• Financing the business: venture capital, debt, other forms of financing
• External advice
• Legal and tax issues
• Intellectual property
• Exit strategies
• The entrepreneurial mindset.
Some programs require a first degree in business, whereas others simply look for prior coursework in accounting, finance, and statistics. Others are open to those with essentially any first degree.
Many entrepreneurship masters programs also look for:
• A technological orientation, if not coursework related to technology
• Evidence of prior entrepreneurial effort
• A combination of leadership and team play (given that successful entrepreneurs need to be able to assemble a team of skilled people to operationalise an idea).
MBA in Entrepreneurship
An MBA in Entrepreneurship explores the necessary skills and knowledge needed for a student to be successful in a new venture or service. As an MBA course this will also instruct the student in coping with this field within a business and management framework to enable them to become successful entrepreneurs as well as being able to manage the business.
The European University Business School offers an Entrepreneurship MBA with three start dates throughout the year (January, March and October). This year-long MBA program can be studied in a choice of four locations - Barcelona, Munich, Geneva or Montreux.
PhD in Entrepreneurship
A PhD in Entrepreneurship gives students the chance to study this fascinating area in even greater depth. When studying a doctorate in Entrepreneurship students are likely to research into innovation and entrepreneurship in both large firms and small businesses. There is also likely to be the chance to explore the impact of technological changes and advances in company practices and how to deal with these in a successful way when developing a business or product.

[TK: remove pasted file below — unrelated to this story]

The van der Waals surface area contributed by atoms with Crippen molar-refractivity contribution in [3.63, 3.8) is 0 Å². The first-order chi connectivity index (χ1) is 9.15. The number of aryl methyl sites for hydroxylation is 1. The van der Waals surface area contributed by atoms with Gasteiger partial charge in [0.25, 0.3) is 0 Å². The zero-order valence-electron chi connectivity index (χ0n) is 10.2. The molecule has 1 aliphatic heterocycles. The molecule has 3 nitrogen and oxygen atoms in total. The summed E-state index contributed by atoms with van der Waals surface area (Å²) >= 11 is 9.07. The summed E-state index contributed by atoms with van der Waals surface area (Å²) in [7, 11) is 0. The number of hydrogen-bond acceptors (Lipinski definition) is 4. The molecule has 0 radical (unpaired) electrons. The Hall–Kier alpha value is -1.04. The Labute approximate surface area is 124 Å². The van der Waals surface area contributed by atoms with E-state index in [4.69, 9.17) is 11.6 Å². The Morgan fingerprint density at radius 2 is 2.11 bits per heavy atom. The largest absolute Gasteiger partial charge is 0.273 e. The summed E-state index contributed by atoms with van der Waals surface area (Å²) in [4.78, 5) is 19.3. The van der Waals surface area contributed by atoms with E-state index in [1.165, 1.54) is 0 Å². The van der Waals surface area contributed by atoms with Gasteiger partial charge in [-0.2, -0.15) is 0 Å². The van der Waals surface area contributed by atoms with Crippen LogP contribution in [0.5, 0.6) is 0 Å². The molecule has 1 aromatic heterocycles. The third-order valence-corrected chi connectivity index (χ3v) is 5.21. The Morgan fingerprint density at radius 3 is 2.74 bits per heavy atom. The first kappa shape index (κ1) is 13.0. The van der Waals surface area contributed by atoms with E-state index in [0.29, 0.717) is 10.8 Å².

The Institute for Creative and Cultural Entrepreneurship (ICCE) at Goldsmiths, University of London offers an MPhil and PhD in Creative and Cultural Entrepreneurship which can be studied full time over 3/4 years and part time over 4/6 years. There are two start dates a year – January and September – and students have the chance to study in this unique institute specifically created for those interested in entrepreneurship. Meanwhile London Business School has a PhD in Strategy and Entrepreneurship which is designed for those interested in pursuing an academic career in this field.
Entrepreneurs may or may not manage to start a venture upon their graduation. Many, while attempting to assemble the resources (or come up with the idea) for a venture, take up positions that give them relevant experience. Some choose to work in the industry that they have targeted for their would-be startup; others look to get relevant operating experience in an appropriate functional area keyed to their skills (such as marketing); and still others work in a service capacity for startups, often in hopes of developing a network that they will be able to tap in the future.
Typical job titles
• Company founder
• Project manager (for a startup)
• Corporate intrapreneur (in-house venture project manager)
• Venture capital analyst
Professional associations (UK and US)
In a field littered with idiosyncratic texts and hero-worshipping tales of successful entrepreneurs, Robert D Hisrich et al, Entrepreneurship (McGraw-Hill/Irwin), provides a balanced and sensible treatment of how to create and start a venture, how to finance it, and how to manage, grow, and cash out of it. In addition, it discusses the perspective necessary for successful entrepreneurship. Its thorough treatment is marred only by its relentlessly American examples.
Those who have not mastered some of the business basics, however, are advised to consult the recommended readings for fields such as accounting, finance, marketing, and the like before embarking on this text.Find postgraduate programs in ENTREPRENEURIAL STUDIES